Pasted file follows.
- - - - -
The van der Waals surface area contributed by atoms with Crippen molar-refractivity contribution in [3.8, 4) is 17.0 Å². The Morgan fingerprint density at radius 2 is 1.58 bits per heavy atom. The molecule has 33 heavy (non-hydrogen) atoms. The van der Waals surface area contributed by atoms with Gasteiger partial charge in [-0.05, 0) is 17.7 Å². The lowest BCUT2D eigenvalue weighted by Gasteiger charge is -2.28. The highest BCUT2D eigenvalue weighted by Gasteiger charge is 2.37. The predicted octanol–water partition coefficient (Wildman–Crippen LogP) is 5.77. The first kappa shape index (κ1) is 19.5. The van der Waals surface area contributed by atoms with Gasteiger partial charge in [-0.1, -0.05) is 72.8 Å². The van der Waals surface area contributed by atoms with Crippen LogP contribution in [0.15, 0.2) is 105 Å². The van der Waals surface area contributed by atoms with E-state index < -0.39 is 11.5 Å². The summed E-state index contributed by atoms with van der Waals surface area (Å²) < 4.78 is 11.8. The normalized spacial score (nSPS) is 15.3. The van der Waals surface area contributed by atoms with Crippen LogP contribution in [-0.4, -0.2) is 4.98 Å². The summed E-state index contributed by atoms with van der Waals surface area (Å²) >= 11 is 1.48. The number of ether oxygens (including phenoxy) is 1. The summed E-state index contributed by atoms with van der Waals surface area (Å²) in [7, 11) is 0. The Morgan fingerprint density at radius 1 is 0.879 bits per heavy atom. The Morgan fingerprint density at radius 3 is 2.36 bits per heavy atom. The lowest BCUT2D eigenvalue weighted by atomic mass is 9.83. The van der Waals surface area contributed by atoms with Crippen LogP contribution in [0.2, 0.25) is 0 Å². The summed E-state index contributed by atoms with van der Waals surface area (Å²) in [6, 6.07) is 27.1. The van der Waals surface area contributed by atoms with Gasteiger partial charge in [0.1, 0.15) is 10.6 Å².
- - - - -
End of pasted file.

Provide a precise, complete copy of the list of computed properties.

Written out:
The van der Waals surface area contributed by atoms with Crippen molar-refractivity contribution in [3.8, 4) is 17.0 Å². The Morgan fingerprint density at radius 2 is 1.58 bits per heavy atom. The molecule has 33 heavy (non-hydrogen) atoms. The van der Waals surface area contributed by atoms with Gasteiger partial charge in [-0.05, 0) is 17.7 Å². The lowest BCUT2D eigenvalue weighted by Gasteiger charge is -2.28. The highest BCUT2D eigenvalue weighted by Gasteiger charge is 2.37. The predicted octanol–water partition coefficient (Wildman–Crippen LogP) is 5.77. The first kappa shape index (κ1) is 19.5. The van der Waals surface area contributed by atoms with Gasteiger partial charge in [-0.1, -0.05) is 72.8 Å². The van der Waals surface area contributed by atoms with Crippen LogP contribution in [0.15, 0.2) is 105 Å². The van der Waals surface area contributed by atoms with E-state index < -0.39 is 11.5 Å². The summed E-state index contributed by atoms with van der Waals surface area (Å²) < 4.78 is 11.8. The normalized spacial score (nSPS) is 15.3. The van der Waals surface area contributed by atoms with Crippen LogP contribution in [-0.4, -0.2) is 4.98 Å². The summed E-state index contributed by atoms with van der Waals surface area (Å²) >= 11 is 1.48. The number of ether oxygens (including phenoxy) is 1. The summed E-state index contributed by atoms with van der Waals surface area (Å²) in [7, 11) is 0. The Morgan fingerprint density at radius 1 is 0.879 bits per heavy atom. The Morgan fingerprint density at radius 3 is 2.36 bits per heavy atom. The lowest BCUT2D eigenvalue weighted by atomic mass is 9.83. The van der Waals surface area contributed by atoms with Crippen LogP contribution in [0.2, 0.25) is 0 Å². The summed E-state index contributed by atoms with van der Waals surface area (Å²) in [6, 6.07) is 27.1. The van der Waals surface area contributed by atoms with Gasteiger partial charge in [0.1, 0.15) is 10.6 Å².